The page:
How to Support Military Reservists in the Workplace
If your company employs members of the military Reserve or National Guard, consider yourself lucky—they are a credit to you and to the country. Consider how you can best support them as they juggle their demanding dual roles as both service members and civilian employees.
Your company is subject to the Uniformed Services Employment and Reemployment Rights Act (USERRA), which protects the jobs of military members. But caring employers do more than maintain compliance—that goes without saying.
There are ways to help your employees balance their service commitments with their day jobs, and when you do so graciously and gratefully, your employees will benefit—and you will, too.
Understanding Military Leave
Currently, the U.S. Armed Forces employs roughly 800,000 reservists and 444,000 National Guard members—and all of them are required to take military leave from work for training, mobilization, and possibly deployment.
During peacetime, both Reserve and Guard members are required to train about one weekend each month, plus two weeks each summer, for a total of 39 days per year. In addition, they may be called up to active duty if needed.
Admittedly, this can create challenges for employers and coworkers, especially when given short notice. However, these can be minimized by fostering good communication, setting clear expectations, and creating a culture of proud support—and here’s some ideas for doing just that.
Create a Company Policy
The U.S. Department of Veteran Affairs (VA) recommends creating a company policy regarding military leaves, providing both managers and employees with guidelines and expectations. This should include how employees should notify you of upcoming leaves, who to contact, and the best way to go about it.
While Reservists and Guard members are advised to provide their employers with as much advance notice as possible, sometimes—say, when Guard members are called up to respond to natural disasters—it’s on very short notice, something managers and coworkers need to understand and learn how to navigate.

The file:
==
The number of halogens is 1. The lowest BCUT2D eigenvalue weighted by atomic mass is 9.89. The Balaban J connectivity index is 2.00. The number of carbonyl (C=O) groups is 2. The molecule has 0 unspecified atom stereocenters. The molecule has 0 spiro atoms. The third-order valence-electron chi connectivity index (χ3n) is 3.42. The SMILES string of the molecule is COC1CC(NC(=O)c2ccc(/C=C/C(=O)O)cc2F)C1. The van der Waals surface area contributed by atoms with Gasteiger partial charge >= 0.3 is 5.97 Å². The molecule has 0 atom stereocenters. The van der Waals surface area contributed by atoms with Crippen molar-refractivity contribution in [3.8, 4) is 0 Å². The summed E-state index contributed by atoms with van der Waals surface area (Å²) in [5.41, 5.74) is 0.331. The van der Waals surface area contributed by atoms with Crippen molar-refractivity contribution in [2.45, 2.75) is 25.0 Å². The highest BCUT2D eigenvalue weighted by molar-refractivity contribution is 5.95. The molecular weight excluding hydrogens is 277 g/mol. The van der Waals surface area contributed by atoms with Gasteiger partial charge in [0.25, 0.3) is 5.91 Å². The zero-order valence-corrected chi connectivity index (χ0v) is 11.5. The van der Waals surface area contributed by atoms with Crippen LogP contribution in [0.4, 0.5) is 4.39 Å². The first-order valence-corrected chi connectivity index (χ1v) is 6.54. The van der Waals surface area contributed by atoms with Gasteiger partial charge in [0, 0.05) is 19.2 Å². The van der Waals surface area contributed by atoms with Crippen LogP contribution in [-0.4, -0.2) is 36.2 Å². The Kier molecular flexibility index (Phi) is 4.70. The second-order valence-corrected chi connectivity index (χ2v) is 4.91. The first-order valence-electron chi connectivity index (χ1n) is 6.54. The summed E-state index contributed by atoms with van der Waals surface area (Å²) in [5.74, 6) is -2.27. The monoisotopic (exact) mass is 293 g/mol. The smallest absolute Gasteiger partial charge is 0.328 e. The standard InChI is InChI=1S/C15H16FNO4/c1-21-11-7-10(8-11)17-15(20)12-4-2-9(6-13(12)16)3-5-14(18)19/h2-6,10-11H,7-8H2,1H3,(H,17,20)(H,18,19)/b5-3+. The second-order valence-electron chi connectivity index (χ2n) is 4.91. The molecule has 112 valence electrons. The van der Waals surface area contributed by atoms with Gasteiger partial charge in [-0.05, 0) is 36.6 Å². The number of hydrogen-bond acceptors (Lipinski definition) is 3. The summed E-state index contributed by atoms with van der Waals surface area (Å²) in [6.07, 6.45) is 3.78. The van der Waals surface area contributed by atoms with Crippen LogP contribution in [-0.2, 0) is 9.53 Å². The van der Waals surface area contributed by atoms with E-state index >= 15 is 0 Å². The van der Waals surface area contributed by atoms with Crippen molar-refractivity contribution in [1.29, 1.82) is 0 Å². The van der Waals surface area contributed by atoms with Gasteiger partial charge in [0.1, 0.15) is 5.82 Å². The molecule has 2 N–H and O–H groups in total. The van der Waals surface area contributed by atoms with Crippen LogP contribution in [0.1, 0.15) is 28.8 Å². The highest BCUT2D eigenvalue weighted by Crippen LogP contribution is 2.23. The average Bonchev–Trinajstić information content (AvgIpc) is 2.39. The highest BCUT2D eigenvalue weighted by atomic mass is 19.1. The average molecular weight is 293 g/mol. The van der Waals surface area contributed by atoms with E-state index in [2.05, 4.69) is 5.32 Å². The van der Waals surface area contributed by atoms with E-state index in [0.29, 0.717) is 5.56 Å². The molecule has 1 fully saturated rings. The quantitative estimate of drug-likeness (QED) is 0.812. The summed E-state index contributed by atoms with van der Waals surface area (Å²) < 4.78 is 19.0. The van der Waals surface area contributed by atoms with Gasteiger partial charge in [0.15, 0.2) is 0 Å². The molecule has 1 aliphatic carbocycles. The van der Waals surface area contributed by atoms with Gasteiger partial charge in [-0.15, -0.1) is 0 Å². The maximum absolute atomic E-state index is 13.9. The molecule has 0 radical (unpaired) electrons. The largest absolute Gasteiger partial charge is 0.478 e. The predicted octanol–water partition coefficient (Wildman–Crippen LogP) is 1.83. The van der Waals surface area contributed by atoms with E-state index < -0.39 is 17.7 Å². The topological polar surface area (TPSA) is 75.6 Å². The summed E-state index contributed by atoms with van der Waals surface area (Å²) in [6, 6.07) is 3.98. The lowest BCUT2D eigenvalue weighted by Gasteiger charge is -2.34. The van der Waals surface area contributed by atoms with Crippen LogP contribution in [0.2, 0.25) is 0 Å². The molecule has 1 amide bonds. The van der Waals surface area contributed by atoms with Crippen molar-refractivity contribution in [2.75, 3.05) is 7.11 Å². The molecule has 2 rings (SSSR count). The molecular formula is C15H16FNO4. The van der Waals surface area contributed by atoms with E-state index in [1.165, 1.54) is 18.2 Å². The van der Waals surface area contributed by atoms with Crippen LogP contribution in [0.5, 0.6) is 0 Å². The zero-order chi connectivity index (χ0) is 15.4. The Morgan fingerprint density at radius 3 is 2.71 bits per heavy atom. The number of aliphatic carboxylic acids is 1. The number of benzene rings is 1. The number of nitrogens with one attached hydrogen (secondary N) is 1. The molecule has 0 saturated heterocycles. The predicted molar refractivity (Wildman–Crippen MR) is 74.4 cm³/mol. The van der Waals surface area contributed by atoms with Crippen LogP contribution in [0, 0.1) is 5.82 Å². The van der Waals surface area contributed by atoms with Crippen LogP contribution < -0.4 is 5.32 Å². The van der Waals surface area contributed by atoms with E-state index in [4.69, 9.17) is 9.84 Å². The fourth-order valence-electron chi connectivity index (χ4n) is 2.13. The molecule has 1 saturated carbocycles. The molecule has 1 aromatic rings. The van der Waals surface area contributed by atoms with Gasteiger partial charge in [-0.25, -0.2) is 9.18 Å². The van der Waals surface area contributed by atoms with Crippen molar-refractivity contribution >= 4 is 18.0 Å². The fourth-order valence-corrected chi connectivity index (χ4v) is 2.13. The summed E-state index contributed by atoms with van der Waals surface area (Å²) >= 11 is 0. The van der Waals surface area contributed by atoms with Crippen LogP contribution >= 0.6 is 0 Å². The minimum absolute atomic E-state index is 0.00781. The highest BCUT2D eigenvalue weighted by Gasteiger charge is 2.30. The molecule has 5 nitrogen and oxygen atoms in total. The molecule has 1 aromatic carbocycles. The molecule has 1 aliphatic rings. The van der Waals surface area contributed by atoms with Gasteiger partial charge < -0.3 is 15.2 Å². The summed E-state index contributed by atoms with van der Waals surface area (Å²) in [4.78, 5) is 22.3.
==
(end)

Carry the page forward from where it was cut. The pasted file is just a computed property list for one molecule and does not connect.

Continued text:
Plan Proactively for Leave Periods
No matter how much notice you’ve been given, the best way to prepare for an employee’s military leave is to plan in advance how your team will handle their absence.
That means identifying all your employee’s key responsibilities and determining who will complete those tasks in their absence. If cross-training is required, address it proactively. Identify a backup for your backup—and a communication plan for notifying these employees, too.
Get to Know ESGR
Employers Support of the Guard and Reserve (ESGR) is a Department of Defense office designed to promote understanding and cooperation between employers and employees who serve. It offers both parties strategies for handling common challenges and building stronger bonds—tools you may wish to share with your managers.
The ESGR also sponsors events, such as Bosslifts, which gives employers a glimpse of their workers’ military lives, and recognizes employers that excel at supporting their Reservists. It also encourages employers to sign a Statement of Support for National Guard and Reserve members—something your employees may be proud to see displayed in your office.
Ask How You Can Help
A little good communication can go a long way. By asking your military employees how you can better support them, you demonstrate that you are committed to their well-being. In addition, it may yield some enlightening information that you can use to improve your policies.
At the end of the day, your organization should take great pride in your Reservist, Guard, and veteran employees—and take steps to support their success in your workplace.
For more on becoming an Armed Forces-friendly employer, learn why your next hire should be a military veteran.
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